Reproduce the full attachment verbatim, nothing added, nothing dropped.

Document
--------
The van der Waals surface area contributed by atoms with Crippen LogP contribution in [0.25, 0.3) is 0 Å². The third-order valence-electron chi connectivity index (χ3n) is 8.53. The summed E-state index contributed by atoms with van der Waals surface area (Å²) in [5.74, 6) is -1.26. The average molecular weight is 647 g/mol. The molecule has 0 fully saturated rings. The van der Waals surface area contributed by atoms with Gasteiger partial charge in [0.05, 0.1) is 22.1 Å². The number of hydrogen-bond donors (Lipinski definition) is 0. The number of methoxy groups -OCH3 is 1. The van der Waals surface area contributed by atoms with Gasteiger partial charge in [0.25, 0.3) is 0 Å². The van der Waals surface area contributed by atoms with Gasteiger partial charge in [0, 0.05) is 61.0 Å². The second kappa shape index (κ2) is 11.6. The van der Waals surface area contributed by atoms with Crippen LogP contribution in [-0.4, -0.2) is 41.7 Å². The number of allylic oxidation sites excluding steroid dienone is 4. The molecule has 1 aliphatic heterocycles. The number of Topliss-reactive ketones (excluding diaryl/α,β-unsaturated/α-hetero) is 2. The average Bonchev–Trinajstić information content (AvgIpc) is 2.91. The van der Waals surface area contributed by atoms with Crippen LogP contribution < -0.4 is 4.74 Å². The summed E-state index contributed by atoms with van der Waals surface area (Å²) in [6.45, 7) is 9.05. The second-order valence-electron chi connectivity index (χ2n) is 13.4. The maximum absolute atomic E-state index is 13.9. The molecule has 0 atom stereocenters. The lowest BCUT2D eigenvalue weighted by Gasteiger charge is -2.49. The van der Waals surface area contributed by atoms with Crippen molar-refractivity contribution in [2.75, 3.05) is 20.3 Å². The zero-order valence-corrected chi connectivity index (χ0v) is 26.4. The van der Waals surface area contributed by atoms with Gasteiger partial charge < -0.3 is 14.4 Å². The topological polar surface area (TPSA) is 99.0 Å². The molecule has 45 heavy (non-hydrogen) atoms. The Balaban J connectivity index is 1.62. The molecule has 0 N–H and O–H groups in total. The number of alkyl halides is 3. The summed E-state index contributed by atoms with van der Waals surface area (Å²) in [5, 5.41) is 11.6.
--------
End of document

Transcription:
The van der Waals surface area contributed by atoms with Crippen LogP contribution in [0.25, 0.3) is 0 Å². The third-order valence-electron chi connectivity index (χ3n) is 8.53. The summed E-state index contributed by atoms with van der Waals surface area (Å²) in [5.74, 6) is -1.26. The average molecular weight is 647 g/mol. The molecule has 0 fully saturated rings. The van der Waals surface area contributed by atoms with Gasteiger partial charge in [0.05, 0.1) is 22.1 Å². The number of hydrogen-bond donors (Lipinski definition) is 0. The number of methoxy groups -OCH3 is 1. The van der Waals surface area contributed by atoms with Gasteiger partial charge in [0.25, 0.3) is 0 Å². The van der Waals surface area contributed by atoms with Gasteiger partial charge in [0, 0.05) is 61.0 Å². The second kappa shape index (κ2) is 11.6. The van der Waals surface area contributed by atoms with Crippen LogP contribution in [-0.4, -0.2) is 41.7 Å². The number of allylic oxidation sites excluding steroid dienone is 4. The molecule has 1 aliphatic heterocycles. The number of Topliss-reactive ketones (excluding diaryl/α,β-unsaturated/α-hetero) is 2. The average Bonchev–Trinajstić information content (AvgIpc) is 2.91. The van der Waals surface area contributed by atoms with Crippen LogP contribution < -0.4 is 4.74 Å². The summed E-state index contributed by atoms with van der Waals surface area (Å²) in [6.45, 7) is 9.05. The second-order valence-electron chi connectivity index (χ2n) is 13.4. The maximum absolute atomic E-state index is 13.9. The molecule has 0 atom stereocenters. The lowest BCUT2D eigenvalue weighted by Gasteiger charge is -2.49. The van der Waals surface area contributed by atoms with Crippen molar-refractivity contribution in [2.75, 3.05) is 20.3 Å². The zero-order valence-corrected chi connectivity index (χ0v) is 26.4. The van der Waals surface area contributed by atoms with Gasteiger partial charge < -0.3 is 14.4 Å². The topological polar surface area (TPSA) is 99.0 Å². The molecule has 45 heavy (non-hydrogen) atoms. The Balaban J connectivity index is 1.62. The molecule has 0 N–H and O–H groups in total. The number of alkyl halides is 3. The summed E-state index contributed by atoms with van der Waals surface area (Å²) in [5, 5.41) is 11.6.